Ross’s Swamp – The last of the Donnelly Mill Shoots

Ross's Swamp / Donnelly RiverRoss's Swamp / Donnelly RiverRoss's Swamp / Donnelly RiverRoss's Swamp / Donnelly River

This was to be the last of the Donnelly Mill Shoots for the exhibition. Kristopher who actually works at Donnelly was a willing and definitely appropriate candidate.I am not sure if he was aware what he’d let himself in for but he contributed greatly as he took to it like a duck to water.

I had heard the story about Ross’s Swamp a couple of times. Ross’s Swamp is situated about 4km from Donnelly Mill, and is apparently haunted. As Kris knew where this was, thus lessening the likelihood of us getting lost, it seemed apt that we should include it within the project. So the spooky story goes like this….

 

At the turn of the century it was fairly common practice for farmers to drain the local swamps of the south west in order to plant potato crops. Donald Ross officially took up this plot of swamp land in 1904, apparently in partnership with someone called Allen. At the time the surveyor arrived and surveyed the property in 1903, a camp had already been set up and the first drain had been dug. This drain wasn’t very deep, about half a metre, but is still evident if one knows where to look. Details of the lease are shown in both the Surveyor’s feild book and the original plan dated October 1903 and the first rates were paid in 1904 in the names of D Ross and P Allen. Two of the surveyor’s tree blazes marking the corners of the lease are still present.

By early 1905 D Ross was shown as the sole lessee, and his father, Colin, had joined him. There is conjecture that father and son had different opinions about harvest time and the first crop was lost. There are rumours that the agent for the second crop “took off with the money”, which may be related to the experience of J R Walter setting up business in 1904 with J P Bailey, who apparently left town suddenly, leaving the business struggling and eventually being taken over by Elders in 1909. It is also said that Donald indulged in heavy drinking that maybe culminated in financial difficulties and the loss of the property.

What cannot be questioned is the magnitude of Donald’s achievement in digging the trench so admiringly referred to in Colin Ross’ letter to his brother. The trench goes through solid rock that was removed with a pick and shovel. It is several metres deep in parts, and barely the width of a man’s shoulders. They had cleared a very rich swamp and reaped excellent crops which should have provided a comfortable living. They had moved from the original campsite into a hut. However, reports of the time indicate that Donald’s behaviour was erratic and that he was inclined to drink heavily.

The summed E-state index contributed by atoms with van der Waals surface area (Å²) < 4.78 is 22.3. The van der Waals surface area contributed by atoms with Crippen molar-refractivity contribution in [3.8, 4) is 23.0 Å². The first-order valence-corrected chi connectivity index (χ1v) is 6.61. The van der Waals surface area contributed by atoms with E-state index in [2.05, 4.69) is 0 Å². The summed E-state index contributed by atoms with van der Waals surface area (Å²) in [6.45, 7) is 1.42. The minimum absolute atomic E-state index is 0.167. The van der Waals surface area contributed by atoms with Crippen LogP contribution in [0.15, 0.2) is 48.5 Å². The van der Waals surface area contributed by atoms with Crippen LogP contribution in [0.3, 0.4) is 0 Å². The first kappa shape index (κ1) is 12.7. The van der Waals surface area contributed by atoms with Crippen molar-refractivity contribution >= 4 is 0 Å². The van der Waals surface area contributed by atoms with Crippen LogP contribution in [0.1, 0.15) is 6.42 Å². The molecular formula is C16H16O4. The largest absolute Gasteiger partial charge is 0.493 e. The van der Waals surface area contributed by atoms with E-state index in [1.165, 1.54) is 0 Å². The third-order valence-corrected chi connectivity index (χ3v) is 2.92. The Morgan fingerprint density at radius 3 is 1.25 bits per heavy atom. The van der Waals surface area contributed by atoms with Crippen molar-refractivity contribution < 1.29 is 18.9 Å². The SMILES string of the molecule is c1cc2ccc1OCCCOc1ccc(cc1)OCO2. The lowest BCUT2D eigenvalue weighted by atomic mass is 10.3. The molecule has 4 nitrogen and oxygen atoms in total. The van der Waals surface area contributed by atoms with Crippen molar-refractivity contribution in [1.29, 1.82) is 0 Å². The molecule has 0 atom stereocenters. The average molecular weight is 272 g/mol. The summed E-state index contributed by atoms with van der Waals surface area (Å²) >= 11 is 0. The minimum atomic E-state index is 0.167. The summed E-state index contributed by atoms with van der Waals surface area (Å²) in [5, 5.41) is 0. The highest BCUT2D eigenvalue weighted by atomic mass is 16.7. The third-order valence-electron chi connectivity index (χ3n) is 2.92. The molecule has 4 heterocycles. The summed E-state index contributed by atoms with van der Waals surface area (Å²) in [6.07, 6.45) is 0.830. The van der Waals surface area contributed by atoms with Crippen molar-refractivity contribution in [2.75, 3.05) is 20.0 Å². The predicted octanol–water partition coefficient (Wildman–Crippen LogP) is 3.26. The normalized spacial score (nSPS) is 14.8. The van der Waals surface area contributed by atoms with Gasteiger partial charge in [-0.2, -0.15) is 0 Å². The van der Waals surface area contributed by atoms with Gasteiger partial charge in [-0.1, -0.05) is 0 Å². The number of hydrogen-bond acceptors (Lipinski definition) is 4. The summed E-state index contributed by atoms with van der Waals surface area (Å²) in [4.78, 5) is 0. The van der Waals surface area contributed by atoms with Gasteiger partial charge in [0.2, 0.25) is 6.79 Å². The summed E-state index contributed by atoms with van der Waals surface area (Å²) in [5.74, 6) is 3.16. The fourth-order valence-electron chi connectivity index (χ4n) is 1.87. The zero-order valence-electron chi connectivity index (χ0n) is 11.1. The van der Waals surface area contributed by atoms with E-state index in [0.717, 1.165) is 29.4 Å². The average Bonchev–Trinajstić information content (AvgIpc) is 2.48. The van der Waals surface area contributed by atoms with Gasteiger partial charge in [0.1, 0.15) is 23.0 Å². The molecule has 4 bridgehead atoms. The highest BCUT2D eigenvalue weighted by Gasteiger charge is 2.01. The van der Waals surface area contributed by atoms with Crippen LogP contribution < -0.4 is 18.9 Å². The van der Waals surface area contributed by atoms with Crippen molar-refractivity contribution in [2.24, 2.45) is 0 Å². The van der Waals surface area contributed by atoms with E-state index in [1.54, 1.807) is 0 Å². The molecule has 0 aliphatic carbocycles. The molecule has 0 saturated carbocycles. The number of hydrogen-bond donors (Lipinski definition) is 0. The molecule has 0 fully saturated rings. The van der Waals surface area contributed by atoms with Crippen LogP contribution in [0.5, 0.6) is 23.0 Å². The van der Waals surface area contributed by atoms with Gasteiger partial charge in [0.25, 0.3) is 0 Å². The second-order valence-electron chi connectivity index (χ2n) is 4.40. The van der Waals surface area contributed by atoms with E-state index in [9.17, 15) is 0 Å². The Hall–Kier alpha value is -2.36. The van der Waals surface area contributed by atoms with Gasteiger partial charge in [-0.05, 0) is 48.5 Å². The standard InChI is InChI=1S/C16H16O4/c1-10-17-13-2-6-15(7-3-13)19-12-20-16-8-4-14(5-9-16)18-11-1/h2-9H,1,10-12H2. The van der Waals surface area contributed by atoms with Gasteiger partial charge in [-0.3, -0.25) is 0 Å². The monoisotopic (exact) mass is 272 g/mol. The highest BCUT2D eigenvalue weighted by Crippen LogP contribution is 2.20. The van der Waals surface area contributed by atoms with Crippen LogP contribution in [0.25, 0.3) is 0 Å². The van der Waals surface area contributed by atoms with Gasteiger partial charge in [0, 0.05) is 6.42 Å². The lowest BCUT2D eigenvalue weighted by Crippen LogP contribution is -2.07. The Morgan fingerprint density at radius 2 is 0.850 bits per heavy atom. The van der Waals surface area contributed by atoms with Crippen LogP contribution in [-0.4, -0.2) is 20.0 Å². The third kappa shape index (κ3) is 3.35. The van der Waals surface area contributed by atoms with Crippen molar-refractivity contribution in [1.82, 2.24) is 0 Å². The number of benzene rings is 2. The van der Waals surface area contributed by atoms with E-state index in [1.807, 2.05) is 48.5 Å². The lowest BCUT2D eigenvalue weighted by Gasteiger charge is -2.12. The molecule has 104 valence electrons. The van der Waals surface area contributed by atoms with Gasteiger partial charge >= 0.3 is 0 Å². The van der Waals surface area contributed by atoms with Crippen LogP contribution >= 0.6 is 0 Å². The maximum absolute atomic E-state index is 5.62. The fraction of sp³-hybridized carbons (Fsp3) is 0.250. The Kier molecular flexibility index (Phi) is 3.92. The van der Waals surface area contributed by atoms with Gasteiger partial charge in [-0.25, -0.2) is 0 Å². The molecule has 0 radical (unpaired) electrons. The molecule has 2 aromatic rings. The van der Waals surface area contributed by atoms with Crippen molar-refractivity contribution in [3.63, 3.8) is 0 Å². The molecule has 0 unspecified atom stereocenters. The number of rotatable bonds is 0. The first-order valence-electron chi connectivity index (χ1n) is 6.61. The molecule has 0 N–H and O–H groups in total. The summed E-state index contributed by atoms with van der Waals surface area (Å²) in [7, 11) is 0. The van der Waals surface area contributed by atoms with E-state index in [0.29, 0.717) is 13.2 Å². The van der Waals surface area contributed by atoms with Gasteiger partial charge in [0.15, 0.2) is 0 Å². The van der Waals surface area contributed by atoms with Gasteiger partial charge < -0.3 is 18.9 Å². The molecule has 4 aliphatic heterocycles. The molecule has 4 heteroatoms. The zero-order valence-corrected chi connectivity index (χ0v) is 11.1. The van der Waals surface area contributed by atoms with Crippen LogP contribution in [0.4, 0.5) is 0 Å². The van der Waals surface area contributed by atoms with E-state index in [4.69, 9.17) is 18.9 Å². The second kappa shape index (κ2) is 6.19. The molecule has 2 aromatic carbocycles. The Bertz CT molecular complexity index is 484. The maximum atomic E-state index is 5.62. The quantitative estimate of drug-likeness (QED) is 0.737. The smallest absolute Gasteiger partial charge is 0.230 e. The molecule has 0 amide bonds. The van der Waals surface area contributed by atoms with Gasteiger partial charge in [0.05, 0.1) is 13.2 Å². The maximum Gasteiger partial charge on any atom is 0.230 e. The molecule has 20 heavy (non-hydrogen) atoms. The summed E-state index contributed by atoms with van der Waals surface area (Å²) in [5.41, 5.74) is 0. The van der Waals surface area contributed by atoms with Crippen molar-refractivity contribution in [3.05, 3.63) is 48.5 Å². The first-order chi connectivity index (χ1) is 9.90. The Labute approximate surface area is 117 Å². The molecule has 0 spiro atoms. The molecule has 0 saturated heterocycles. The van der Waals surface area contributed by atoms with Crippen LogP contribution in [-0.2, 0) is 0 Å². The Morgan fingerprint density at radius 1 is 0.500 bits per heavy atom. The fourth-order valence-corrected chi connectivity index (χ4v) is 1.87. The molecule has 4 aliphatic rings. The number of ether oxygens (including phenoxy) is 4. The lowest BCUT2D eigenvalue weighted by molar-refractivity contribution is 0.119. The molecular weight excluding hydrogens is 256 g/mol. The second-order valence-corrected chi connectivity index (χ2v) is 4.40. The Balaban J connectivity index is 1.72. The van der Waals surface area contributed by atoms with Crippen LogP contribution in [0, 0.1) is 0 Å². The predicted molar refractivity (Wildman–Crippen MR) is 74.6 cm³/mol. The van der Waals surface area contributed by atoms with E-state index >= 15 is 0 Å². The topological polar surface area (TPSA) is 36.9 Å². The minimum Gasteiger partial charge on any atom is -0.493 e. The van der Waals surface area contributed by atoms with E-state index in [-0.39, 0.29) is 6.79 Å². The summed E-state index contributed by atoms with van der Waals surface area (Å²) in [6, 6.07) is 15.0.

On 11th January Donald was reported to have been in town saying that he was ashamed of himself for leaving the old man, and that he wouldn’t touch drink again. He then left town with a mate, and between them they had two bottles of whiskey and a bottle of gin. Colin walked into town and was heartbroken to find that Donald had gone off to Smithfield. He thought of going through to Perth, but decided he couldn’t be content if he left Donald.in the state he was in. He was obviously concerned for Donald’s state of mind as he made a diary entry on 16th January:

“Donald has the DT’s badly, saying very strange things.”

The tragedy at Ross’s Swamp occurred sometime between Saturday 16th and Sunday 17th January, 1909 in the midst of a prolonged heat wave with easterlies described in the West Australian Newspaper as:

“A hot land wind blew during the greater part of the day and when one left a shady retreat, and ventured into the open, it was only to meet a blast as from a furnace.”
Maximum temperatures recorded in Perth were up to 104 degrees Fahrenheit (40 degrees Celsius) with minimums of 77 degrees Fahrenheit (25 degrees Celsius) and extremely muggy.”

The Events:
Sunday 17th January 1909
Two bodies, both shot with Lee Enfield .303 rifle, were found at 4.00pm by Thomas Henry Maslen and George Charles Maslen who were paying a social visit from their camp on the Donnelly River. They returned to Bridgetown and reported it to police same day.
Same day Constables Strapp and Thurlow left for the scene of the tragedy, arriving at the homestead at 2.00am Monday morning.

Monday 18th January 1909
Police representatives, PC James Strapp and Charles Thurlow arrived at the scene. Both bodies were taken to Bridgetown on the same day and identified by John Henry Smith. Commissioner of Police received a telegram from Inspector Holmes of Bunbury “Following wire received from Bridgetown Police. Supposed murder and suicide, father and son named Ross, 18 miles distant. Constable Thurlow and self leaving, bringing remains. Strapp”

Tuesday 19th January 1909
Colin and Donald buried in Pioneer Cemetery, Bridgetown (Burial Entry 99 and 100, page 13 Anglican Church Burial Book; Death Entries Blackwood 5 and 6, 1909); Undertaker – Polly Dakin, Bridgetown, Carpenter.

It would seem, from today’s recognition of PTSD, that Donald was suffering after effects from his war time experiences, that his father loved him a great deal and wanted to help him.

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